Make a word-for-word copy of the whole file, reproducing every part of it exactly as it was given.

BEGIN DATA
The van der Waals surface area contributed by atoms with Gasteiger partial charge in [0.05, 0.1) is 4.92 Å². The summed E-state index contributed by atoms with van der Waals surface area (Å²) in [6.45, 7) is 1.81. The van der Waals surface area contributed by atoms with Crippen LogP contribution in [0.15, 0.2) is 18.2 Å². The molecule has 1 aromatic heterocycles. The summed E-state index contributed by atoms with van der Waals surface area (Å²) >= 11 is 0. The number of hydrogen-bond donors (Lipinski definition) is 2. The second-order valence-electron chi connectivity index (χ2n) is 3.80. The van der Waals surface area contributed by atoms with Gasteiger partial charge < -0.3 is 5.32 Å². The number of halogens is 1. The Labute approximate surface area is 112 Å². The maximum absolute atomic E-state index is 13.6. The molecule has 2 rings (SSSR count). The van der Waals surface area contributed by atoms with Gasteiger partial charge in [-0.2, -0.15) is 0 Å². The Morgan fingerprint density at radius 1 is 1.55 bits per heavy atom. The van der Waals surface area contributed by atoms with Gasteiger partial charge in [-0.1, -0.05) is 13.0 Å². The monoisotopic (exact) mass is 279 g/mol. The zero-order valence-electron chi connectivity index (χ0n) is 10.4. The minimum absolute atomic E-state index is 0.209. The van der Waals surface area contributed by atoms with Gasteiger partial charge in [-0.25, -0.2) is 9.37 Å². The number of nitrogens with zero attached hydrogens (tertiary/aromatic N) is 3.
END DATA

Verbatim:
The van der Waals surface area contributed by atoms with Gasteiger partial charge in [0.05, 0.1) is 4.92 Å². The summed E-state index contributed by atoms with van der Waals surface area (Å²) in [6.45, 7) is 1.81. The van der Waals surface area contributed by atoms with Crippen LogP contribution in [0.15, 0.2) is 18.2 Å². The molecule has 1 aromatic heterocycles. The summed E-state index contributed by atoms with van der Waals surface area (Å²) >= 11 is 0. The number of hydrogen-bond donors (Lipinski definition) is 2. The second-order valence-electron chi connectivity index (χ2n) is 3.80. The van der Waals surface area contributed by atoms with Gasteiger partial charge < -0.3 is 5.32 Å². The number of halogens is 1. The Labute approximate surface area is 112 Å². The maximum absolute atomic E-state index is 13.6. The molecule has 2 rings (SSSR count). The van der Waals surface area contributed by atoms with Gasteiger partial charge in [-0.2, -0.15) is 0 Å². The Morgan fingerprint density at radius 1 is 1.55 bits per heavy atom. The van der Waals surface area contributed by atoms with Gasteiger partial charge in [-0.1, -0.05) is 13.0 Å². The monoisotopic (exact) mass is 279 g/mol. The zero-order valence-electron chi connectivity index (χ0n) is 10.4. The minimum absolute atomic E-state index is 0.209. The van der Waals surface area contributed by atoms with Gasteiger partial charge in [-0.25, -0.2) is 9.37 Å². The number of nitrogens with zero attached hydrogens (tertiary/aromatic N) is 3.